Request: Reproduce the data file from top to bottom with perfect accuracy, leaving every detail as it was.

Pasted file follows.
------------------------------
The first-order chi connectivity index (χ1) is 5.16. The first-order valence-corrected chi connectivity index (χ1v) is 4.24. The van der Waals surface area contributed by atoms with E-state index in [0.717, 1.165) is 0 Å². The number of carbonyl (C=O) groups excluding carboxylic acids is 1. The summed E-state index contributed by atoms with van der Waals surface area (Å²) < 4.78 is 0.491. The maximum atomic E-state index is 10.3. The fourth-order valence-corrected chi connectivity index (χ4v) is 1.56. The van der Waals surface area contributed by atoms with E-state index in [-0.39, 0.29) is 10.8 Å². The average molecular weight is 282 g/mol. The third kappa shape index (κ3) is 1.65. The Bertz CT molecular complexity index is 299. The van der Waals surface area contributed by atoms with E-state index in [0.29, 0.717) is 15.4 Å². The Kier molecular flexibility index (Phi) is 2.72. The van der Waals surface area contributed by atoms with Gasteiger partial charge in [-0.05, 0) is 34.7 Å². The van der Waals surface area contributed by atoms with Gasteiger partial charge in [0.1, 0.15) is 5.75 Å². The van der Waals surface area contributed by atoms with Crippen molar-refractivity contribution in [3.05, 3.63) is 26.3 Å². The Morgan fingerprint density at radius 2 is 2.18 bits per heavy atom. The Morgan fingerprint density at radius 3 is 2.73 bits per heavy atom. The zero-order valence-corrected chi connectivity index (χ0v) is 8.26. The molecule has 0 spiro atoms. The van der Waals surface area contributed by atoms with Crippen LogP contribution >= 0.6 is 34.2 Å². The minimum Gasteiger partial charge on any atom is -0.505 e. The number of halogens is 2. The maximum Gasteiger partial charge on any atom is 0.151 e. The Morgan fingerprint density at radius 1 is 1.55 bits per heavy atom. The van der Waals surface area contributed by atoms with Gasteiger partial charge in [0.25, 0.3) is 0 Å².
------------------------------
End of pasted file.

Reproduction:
The first-order chi connectivity index (χ1) is 5.16. The first-order valence-corrected chi connectivity index (χ1v) is 4.24. The van der Waals surface area contributed by atoms with E-state index in [0.717, 1.165) is 0 Å². The number of carbonyl (C=O) groups excluding carboxylic acids is 1. The summed E-state index contributed by atoms with van der Waals surface area (Å²) < 4.78 is 0.491. The maximum atomic E-state index is 10.3. The fourth-order valence-corrected chi connectivity index (χ4v) is 1.56. The van der Waals surface area contributed by atoms with E-state index in [-0.39, 0.29) is 10.8 Å². The average molecular weight is 282 g/mol. The third kappa shape index (κ3) is 1.65. The Bertz CT molecular complexity index is 299. The van der Waals surface area contributed by atoms with E-state index in [0.29, 0.717) is 15.4 Å². The Kier molecular flexibility index (Phi) is 2.72. The van der Waals surface area contributed by atoms with Gasteiger partial charge in [-0.05, 0) is 34.7 Å². The van der Waals surface area contributed by atoms with Gasteiger partial charge in [0.1, 0.15) is 5.75 Å². The van der Waals surface area contributed by atoms with Crippen molar-refractivity contribution in [3.05, 3.63) is 26.3 Å². The Morgan fingerprint density at radius 2 is 2.18 bits per heavy atom. The Morgan fingerprint density at radius 3 is 2.73 bits per heavy atom. The zero-order valence-corrected chi connectivity index (χ0v) is 8.26. The molecule has 0 spiro atoms. The van der Waals surface area contributed by atoms with Crippen LogP contribution >= 0.6 is 34.2 Å². The minimum Gasteiger partial charge on any atom is -0.505 e. The number of halogens is 2. The maximum Gasteiger partial charge on any atom is 0.151 e. The Morgan fingerprint density at radius 1 is 1.55 bits per heavy atom. The van der Waals surface area contributed by atoms with Gasteiger partial charge in [0.25, 0.3) is 0 Å².